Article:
As a web developer you will most likely have to work on a temporary environment that you will setup for your project, so you will make sure everything is in place and that all pieces stick together before you deploy it for production. The environments I will discuss here are mostly focused on PHP, but some of them can be adapted to your needs.
Most of us have probably started by installing a local server on the main system, which is a good approach if you don't need a different version of PHP and you have no problem managing all your projects at the same place. Depending on your OS you might be using some of these: LAMP stack , XAMPP, MAMP
Those are the most common and there is nothing wrong using them as long as they fit to your needs. I used a software called EasyPHP on Windows XP and it does the same job as XAMPP. I moved on from those systems because it began to be difficult to maintain my active projects and also started to have different PHP versions and requirements across them. This can be really hard, after fixing a bug you can run into some deprecated functionality only because your local environment differs that much to the target environment. Also you risk to break environments of other projects on your machine.
You can avoid this by using a virtual machine, which will run completely isolated from your host OS. The idea is to setup the server as similar as possible to the server where your application is going to be deployed. By using VirtualBox you can go ahead using any Linux distribution or even Windows Server (some people use PHP on Windows Server, I know …). As long as you have a virtual machine which is preconfigured, you are ready to go and also extremely productive, but if you have to do it from scratch you will waste lots and lots of time, and you will constantly fall in the same pitfalls (setting mod_rewrite, enable vhosts, setup services correctly and so on). I made use of this development workflow quite a lot of time after I switched from Windows to Ubuntu in order to keep my system clean, and it worked as a charm. You may also go ahead and clone the virtual machine for new projects and update only the environment specific things. It comes with some massive costs in terms of space, as the virtual drives of the machine are increasing over time. I had a machine which almost took 100GB of space. This makes it extremely hard to share the environment with another team member working on the project, and he/she must also get used to what you have done on the machine.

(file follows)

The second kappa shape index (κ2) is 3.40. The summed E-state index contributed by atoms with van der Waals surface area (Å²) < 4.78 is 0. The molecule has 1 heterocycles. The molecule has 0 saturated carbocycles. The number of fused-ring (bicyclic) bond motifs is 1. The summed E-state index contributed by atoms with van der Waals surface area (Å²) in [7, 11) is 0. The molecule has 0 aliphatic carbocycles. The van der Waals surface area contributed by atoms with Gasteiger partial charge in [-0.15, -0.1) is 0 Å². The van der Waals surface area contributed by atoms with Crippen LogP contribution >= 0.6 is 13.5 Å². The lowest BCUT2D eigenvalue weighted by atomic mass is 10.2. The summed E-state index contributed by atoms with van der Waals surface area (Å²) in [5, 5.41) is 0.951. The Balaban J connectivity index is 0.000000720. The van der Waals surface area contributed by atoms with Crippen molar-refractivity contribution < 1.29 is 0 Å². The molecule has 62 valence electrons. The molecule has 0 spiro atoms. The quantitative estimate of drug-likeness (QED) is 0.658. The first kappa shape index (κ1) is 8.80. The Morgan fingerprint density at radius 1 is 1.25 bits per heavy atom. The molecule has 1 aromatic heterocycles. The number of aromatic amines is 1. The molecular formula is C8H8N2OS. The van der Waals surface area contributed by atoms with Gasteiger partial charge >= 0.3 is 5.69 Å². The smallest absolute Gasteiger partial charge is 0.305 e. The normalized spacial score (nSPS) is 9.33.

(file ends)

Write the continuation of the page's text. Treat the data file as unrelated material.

About two years ago, I discovered Vagrant, but didn't cared that much about it, only after I used Laravel Homestead. Vagrant uses build scripts to create virtual machines, which makes it quite easy to replicate the system by running the build script. Homestead is build for Laravel, and it offers an easy way to get started developing with Laravel, without knowing much about the server side. By building the virtual machine (which requires VirtualBox) you get a fully functional Ubuntu machine with Nginx, PHP, MySQL and other Laravel dependencies. After using it for some time (it works great even for other PHP projects) I found tools to build Vagrant script for Puppet and for Ansible. You can add the build files into the repository, so every member of your team can use the same environment. You could as well use the Vagrant cloud to store preconfigured boxes and extend them with your project specific requirements. The only disadvantage you may have is the consumption of space (as it still requires VirtualBox) and the time it takes to rebuild your machine in case you need to destroy it. In conclusion, it is a great tool for developing Web Application.
Even if i used it for some time, I only considered recently to dive more into Docker. It looks like this has been the missing piece for optimal memory usage. You get a similar result as using Vagrant, but without having a virtual machine that reserves memory and CPU. It also opens new ways of building services by using components that work on their own. Instead of having a virtual machine running PHP and MySQL, you can have a Docker container running PHP (where your code lives) and another container where only your database runs. This opens new ways of developing web applications. It has the potential to make the life of developers much easier, and allowing them to focus on development.